When I had my first child, motherhood didn’t come naturally to me as I’d been told it would my whole life. I was exhausted and felt ashamed and confused that this was so hard for me, but the truth is that I’ve never needed maternal instincts to be a fantastic mother—and neither do you.
It’s normal to be tired.
Motherhood is exhausting, end of story. I’d been through many long hours of labor, was dealing with body changes, and my little one was crying late into the night. I went from being the kind of person who always wants to get 10 hours of sleep every night to getting barely any at all and it really took a toll on my body. When you think about it, it makes perfect sense that with all these new responsibilities, sleepless nights, and the need for pregnancy recovery, mothers are going to be tired. Being tired doesn’t make anyone a bad mother.
It’s a steep learning curve.
When I had my first baby, everything following that was a new experience. Changing diapers, soothing tears, convincing my little one to finally fall asleep at night, waking up two hours after my head hit the pillow to nurse… it was all brand new. No one has a magical sixth sense that tells them exactly what babies will do or how to handle that. It was unreasonable of me to expect that of myself, so-called maternal instincts be damned. What matters is that I wanted to learn and actively did all I could to ensure my baby’s needs were met.
It’s about what I do, not what I think.
I pride myself on always doing what I feel is best for my baby, making sure to instill good values in him from the get-go, and showing him that he is loved. Sometimes, I’m cursing to myself in my head the whole time, but I always choose to do the right thing. I’m not defined by the times I sat on the floor of my child’s nursery, crying with him because I couldn’t figure out what he needed. I’m defined by the fact that I get up again right after that and know I will always be here for my child, even if we have to figure out what’s wrong together.
No one is Superwoman.
I know I was shockingly hard on myself when I struggled to care for my baby. I was disappointed in myself for not losing the baby weight as quickly as I wanted to. I berated myself for needing breaks and told myself I couldn’t take them. This is a horrible trap that new mothers can fall into, but please don’t make the mistakes I did! No one is a superhero mom and it’s not possible to do it all on your own.
Fathers shouldn’t be left out of the picture.
I know most of us grew up seeing our parents fulfill the typical gender roles, where the women do all the cooking, cleaning, and caring for children while the men work, come home, and are more hands-off. But do we really need to continue these outdated traditions? The idea of “maternal instincts” is frankly quite condescending towards men who are perfectly capable of being phenomenal fathers and taking on most of the parenting duties if they want to, need to, or if their family dynamics just work that way.
Breaks are healthy.
It’s not healthy to allow motherhood to consume your entire life. Yes, dedication is important you’ll need to dedicate most of your time to your baby, but it’s OK to have a day off every month, an hour off every day, or just take 10 minutes to yourself if the stress is mounting. There’s nothing like getting even a bit of rest—and trust me, your baby knows when you’re stressed out and it only makes things worse.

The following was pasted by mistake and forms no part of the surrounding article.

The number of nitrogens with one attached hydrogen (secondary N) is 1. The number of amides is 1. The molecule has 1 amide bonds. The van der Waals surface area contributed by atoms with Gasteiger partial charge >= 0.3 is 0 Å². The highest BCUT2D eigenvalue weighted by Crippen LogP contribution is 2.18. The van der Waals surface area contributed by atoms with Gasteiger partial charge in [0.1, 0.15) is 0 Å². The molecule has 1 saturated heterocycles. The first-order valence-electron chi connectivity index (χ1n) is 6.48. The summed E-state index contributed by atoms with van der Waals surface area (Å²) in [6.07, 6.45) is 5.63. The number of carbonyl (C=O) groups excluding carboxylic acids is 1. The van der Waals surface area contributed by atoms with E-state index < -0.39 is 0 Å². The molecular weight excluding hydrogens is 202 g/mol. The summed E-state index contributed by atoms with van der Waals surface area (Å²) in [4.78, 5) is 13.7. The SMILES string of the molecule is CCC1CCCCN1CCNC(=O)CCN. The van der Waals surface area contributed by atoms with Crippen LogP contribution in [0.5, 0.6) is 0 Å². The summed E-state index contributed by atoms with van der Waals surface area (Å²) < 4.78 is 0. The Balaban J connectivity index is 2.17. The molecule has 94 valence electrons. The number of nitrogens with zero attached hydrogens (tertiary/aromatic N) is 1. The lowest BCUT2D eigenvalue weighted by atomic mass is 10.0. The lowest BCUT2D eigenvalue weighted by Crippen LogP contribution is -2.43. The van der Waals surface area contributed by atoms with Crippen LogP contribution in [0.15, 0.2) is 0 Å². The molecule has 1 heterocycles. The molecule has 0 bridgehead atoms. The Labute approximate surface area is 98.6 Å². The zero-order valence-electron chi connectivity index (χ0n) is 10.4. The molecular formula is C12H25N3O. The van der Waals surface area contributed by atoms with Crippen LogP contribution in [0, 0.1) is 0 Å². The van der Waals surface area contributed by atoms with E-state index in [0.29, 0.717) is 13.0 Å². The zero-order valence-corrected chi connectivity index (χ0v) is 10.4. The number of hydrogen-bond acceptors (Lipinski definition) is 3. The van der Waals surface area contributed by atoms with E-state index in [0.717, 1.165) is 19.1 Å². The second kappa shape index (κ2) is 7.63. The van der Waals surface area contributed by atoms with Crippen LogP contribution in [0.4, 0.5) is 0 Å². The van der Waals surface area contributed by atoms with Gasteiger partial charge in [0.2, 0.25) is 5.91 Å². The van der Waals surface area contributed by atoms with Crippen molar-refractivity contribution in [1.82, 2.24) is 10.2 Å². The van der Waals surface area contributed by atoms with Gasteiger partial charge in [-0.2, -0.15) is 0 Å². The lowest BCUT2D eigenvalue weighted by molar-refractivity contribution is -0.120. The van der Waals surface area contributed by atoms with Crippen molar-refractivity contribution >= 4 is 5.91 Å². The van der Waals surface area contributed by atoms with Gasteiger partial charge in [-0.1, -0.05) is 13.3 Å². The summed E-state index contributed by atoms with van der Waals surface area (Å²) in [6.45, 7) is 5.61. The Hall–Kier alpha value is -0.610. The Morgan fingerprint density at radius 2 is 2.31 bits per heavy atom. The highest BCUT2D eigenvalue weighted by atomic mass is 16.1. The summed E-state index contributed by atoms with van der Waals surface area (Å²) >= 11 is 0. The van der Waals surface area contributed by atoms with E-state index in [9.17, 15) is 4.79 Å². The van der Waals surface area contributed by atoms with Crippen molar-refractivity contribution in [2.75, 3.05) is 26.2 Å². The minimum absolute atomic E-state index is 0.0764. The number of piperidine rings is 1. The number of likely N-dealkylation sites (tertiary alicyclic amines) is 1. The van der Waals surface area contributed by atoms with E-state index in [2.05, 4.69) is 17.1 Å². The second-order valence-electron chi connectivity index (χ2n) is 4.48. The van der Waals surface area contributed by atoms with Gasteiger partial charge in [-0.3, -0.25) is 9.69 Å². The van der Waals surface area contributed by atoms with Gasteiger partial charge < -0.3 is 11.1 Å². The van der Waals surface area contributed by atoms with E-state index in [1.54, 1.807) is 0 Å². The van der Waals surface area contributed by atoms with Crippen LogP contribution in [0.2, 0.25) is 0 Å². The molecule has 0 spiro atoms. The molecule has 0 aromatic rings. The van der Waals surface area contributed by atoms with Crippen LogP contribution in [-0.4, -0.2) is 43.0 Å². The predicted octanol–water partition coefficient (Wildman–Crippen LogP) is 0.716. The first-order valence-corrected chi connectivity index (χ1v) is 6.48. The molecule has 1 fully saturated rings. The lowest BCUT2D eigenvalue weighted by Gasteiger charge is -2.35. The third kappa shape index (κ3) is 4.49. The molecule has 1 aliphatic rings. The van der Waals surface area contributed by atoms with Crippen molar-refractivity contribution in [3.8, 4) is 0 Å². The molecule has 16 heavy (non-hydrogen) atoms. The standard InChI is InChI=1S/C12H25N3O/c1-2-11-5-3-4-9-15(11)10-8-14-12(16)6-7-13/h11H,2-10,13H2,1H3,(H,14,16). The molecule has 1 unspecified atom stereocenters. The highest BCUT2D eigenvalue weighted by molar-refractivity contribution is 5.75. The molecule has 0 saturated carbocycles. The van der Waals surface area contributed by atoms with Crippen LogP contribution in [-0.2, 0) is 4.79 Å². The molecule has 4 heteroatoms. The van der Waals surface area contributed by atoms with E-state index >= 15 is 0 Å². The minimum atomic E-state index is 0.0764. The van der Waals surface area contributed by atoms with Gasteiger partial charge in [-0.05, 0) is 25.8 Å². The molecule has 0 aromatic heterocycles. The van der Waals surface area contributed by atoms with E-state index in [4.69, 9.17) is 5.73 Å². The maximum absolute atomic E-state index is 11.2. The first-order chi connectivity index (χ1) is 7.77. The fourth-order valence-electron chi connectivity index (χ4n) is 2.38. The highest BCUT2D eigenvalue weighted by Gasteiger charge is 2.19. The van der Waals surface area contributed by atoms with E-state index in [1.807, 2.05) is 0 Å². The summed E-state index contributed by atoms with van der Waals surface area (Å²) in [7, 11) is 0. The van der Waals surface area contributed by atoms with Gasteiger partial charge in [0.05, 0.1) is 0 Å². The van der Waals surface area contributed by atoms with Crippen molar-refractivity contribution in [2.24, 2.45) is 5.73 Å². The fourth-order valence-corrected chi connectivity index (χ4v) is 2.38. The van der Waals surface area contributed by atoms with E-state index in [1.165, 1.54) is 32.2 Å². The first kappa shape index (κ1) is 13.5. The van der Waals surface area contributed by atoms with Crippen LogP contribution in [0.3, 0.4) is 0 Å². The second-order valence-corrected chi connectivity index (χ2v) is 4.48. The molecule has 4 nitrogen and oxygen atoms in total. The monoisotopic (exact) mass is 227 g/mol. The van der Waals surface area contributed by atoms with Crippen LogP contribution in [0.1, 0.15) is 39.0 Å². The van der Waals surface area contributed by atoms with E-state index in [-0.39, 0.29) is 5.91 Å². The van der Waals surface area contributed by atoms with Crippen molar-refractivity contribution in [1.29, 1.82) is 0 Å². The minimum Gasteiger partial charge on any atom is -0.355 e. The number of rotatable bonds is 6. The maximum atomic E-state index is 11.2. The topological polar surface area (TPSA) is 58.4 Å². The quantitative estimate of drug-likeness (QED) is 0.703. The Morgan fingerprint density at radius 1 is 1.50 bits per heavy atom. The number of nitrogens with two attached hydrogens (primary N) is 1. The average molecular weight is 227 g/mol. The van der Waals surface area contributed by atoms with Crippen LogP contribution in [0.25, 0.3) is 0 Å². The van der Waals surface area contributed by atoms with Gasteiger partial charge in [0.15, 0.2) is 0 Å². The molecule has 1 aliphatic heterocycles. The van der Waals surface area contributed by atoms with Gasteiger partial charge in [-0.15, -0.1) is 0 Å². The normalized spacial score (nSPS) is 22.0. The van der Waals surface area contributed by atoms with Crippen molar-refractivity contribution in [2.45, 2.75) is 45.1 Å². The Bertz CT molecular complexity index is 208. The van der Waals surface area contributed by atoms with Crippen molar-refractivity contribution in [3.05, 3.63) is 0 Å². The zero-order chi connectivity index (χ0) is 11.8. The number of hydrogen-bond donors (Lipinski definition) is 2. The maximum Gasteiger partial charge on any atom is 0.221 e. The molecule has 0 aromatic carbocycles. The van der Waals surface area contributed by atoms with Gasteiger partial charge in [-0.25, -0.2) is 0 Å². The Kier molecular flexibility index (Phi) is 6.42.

Not everyone is “made to be a mom.”
Some women claim they were born to have kids and that’s why it comes so naturally for them. Honestly, more power to these amazing women, but it makes no sense for the rest of us to feel like we need to live up to that. Do I love being a mother? Yes, for the most part. But do I feel like I’m made to be a mom? I don’t know. Ask me again after I’ve managed to get my baby to go back to sleep after he screamed me awake at 4 o’clock in the morning.
The pressure is unfair.
There’s a ridiculous amount of pressure placed on women to be perfect mothers 24/7. We see it all over the internet and hear it from strangers and friends alike—moms should be doing this and shouldn’t be doing that. It’s like everyone is suddenly an expert on motherhood and your life. I have a pretty solid idea that the unfair stress and pressure faced by mothers to always do the right thing and be visibly perfect is responsible for creating this unrealistic idea of natural maternal instincts and I am not a fan. Mom-shaming is a terrible phenomenon and it has to stop.
Motherhood is a journey.
I’ve come to the realization that for most people, motherhood is a journey, and learning is one of the largest parts of that journey. While some may be better at some aspects of parenting, there’s no denying that every single parent in the world has a lot to learn as they go. That’s OK!
My love for my child is unconditional.
It doesn’t matter that I make mistakes. I love my child with all my heart and I am doing everything I can to make him happy and raise him right. That’s the beauty of motherhood. It teaches you to be a better, stronger person, and you learn that there is no greater love than that which you will have for your children. Yes, I have a long way to go and a lot to learn, but I’m still a great mom.
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